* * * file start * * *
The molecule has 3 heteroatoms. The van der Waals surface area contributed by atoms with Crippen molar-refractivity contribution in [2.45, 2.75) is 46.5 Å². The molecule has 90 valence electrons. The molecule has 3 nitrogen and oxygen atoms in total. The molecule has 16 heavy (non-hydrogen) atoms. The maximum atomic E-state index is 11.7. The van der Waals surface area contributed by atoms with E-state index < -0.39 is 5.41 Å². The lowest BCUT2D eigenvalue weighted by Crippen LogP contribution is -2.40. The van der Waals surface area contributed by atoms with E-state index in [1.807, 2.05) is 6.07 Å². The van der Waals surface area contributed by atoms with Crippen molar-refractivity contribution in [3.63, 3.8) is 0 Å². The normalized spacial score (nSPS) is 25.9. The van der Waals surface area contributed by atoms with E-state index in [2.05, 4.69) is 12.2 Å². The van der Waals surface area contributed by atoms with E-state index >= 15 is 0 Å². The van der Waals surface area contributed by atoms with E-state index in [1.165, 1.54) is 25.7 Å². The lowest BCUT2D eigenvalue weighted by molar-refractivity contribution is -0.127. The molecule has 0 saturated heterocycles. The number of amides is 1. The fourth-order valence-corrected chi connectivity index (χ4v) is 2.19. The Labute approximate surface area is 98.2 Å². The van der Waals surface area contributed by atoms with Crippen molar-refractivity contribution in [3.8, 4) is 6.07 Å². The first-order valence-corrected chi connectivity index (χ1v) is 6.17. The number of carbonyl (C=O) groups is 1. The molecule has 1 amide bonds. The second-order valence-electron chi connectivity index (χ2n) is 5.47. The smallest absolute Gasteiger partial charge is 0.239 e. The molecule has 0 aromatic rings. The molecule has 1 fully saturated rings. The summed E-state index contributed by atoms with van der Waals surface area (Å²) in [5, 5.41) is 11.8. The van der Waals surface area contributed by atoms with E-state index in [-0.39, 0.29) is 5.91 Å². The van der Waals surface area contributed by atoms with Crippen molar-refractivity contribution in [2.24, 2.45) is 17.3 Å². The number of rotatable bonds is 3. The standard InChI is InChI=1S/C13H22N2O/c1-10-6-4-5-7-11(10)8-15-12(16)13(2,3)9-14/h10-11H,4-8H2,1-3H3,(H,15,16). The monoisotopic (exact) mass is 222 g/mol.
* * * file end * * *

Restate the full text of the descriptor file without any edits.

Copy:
The molecule has 3 heteroatoms. The van der Waals surface area contributed by atoms with Crippen molar-refractivity contribution in [2.45, 2.75) is 46.5 Å². The molecule has 90 valence electrons. The molecule has 3 nitrogen and oxygen atoms in total. The molecule has 16 heavy (non-hydrogen) atoms. The maximum atomic E-state index is 11.7. The van der Waals surface area contributed by atoms with E-state index < -0.39 is 5.41 Å². The lowest BCUT2D eigenvalue weighted by Crippen LogP contribution is -2.40. The van der Waals surface area contributed by atoms with E-state index in [1.807, 2.05) is 6.07 Å². The van der Waals surface area contributed by atoms with Crippen molar-refractivity contribution in [3.63, 3.8) is 0 Å². The normalized spacial score (nSPS) is 25.9. The van der Waals surface area contributed by atoms with E-state index in [2.05, 4.69) is 12.2 Å². The van der Waals surface area contributed by atoms with E-state index >= 15 is 0 Å². The van der Waals surface area contributed by atoms with E-state index in [1.165, 1.54) is 25.7 Å². The lowest BCUT2D eigenvalue weighted by molar-refractivity contribution is -0.127. The molecule has 0 saturated heterocycles. The number of amides is 1. The fourth-order valence-corrected chi connectivity index (χ4v) is 2.19. The Labute approximate surface area is 98.2 Å². The van der Waals surface area contributed by atoms with Crippen molar-refractivity contribution in [3.8, 4) is 6.07 Å². The first-order valence-corrected chi connectivity index (χ1v) is 6.17. The number of carbonyl (C=O) groups is 1. The molecule has 1 amide bonds. The second-order valence-electron chi connectivity index (χ2n) is 5.47. The smallest absolute Gasteiger partial charge is 0.239 e. The molecule has 0 aromatic rings. The molecule has 1 fully saturated rings. The summed E-state index contributed by atoms with van der Waals surface area (Å²) in [5, 5.41) is 11.8. The van der Waals surface area contributed by atoms with E-state index in [-0.39, 0.29) is 5.91 Å². The van der Waals surface area contributed by atoms with Crippen molar-refractivity contribution in [2.24, 2.45) is 17.3 Å². The number of rotatable bonds is 3. The standard InChI is InChI=1S/C13H22N2O/c1-10-6-4-5-7-11(10)8-15-12(16)13(2,3)9-14/h10-11H,4-8H2,1-3H3,(H,15,16). The monoisotopic (exact) mass is 222 g/mol.